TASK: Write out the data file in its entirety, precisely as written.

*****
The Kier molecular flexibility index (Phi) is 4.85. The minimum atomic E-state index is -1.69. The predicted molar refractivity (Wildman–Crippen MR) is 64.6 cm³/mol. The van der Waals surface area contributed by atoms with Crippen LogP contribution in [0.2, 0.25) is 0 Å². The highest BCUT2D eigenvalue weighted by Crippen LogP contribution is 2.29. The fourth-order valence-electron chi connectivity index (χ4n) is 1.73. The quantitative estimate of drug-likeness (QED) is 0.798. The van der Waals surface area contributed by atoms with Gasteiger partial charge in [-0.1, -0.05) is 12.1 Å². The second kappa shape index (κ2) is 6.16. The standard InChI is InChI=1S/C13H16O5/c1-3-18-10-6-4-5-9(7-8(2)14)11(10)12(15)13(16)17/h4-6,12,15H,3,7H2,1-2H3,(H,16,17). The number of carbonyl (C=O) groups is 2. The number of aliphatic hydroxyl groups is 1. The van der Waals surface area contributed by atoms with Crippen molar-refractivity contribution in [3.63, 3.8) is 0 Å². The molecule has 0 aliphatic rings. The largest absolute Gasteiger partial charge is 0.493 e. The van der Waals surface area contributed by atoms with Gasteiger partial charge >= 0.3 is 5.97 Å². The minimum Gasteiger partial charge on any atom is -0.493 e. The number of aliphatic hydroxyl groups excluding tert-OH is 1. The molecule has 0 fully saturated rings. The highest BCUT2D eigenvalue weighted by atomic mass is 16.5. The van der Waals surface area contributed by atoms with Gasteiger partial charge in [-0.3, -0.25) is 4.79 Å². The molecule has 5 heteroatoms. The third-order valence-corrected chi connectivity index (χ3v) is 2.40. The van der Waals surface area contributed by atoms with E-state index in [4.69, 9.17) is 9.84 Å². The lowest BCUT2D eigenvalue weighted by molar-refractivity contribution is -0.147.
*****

The Kier molecular flexibility index (Phi) is 4.85. The minimum atomic E-state index is -1.69. The predicted molar refractivity (Wildman–Crippen MR) is 64.6 cm³/mol. The van der Waals surface area contributed by atoms with Crippen LogP contribution in [0.2, 0.25) is 0 Å². The highest BCUT2D eigenvalue weighted by Crippen LogP contribution is 2.29. The fourth-order valence-electron chi connectivity index (χ4n) is 1.73. The quantitative estimate of drug-likeness (QED) is 0.798. The van der Waals surface area contributed by atoms with Gasteiger partial charge in [-0.1, -0.05) is 12.1 Å². The second kappa shape index (κ2) is 6.16. The standard InChI is InChI=1S/C13H16O5/c1-3-18-10-6-4-5-9(7-8(2)14)11(10)12(15)13(16)17/h4-6,12,15H,3,7H2,1-2H3,(H,16,17). The number of carbonyl (C=O) groups is 2. The number of aliphatic hydroxyl groups is 1. The van der Waals surface area contributed by atoms with Crippen molar-refractivity contribution in [3.63, 3.8) is 0 Å². The molecule has 0 aliphatic rings. The largest absolute Gasteiger partial charge is 0.493 e. The van der Waals surface area contributed by atoms with Gasteiger partial charge >= 0.3 is 5.97 Å². The minimum Gasteiger partial charge on any atom is -0.493 e. The number of aliphatic hydroxyl groups excluding tert-OH is 1. The molecule has 0 fully saturated rings. The highest BCUT2D eigenvalue weighted by atomic mass is 16.5. The van der Waals surface area contributed by atoms with Gasteiger partial charge in [-0.3, -0.25) is 4.79 Å². The molecule has 5 heteroatoms. The third-order valence-corrected chi connectivity index (χ3v) is 2.40. The van der Waals surface area contributed by atoms with E-state index in [4.69, 9.17) is 9.84 Å². The lowest BCUT2D eigenvalue weighted by molar-refractivity contribution is -0.147.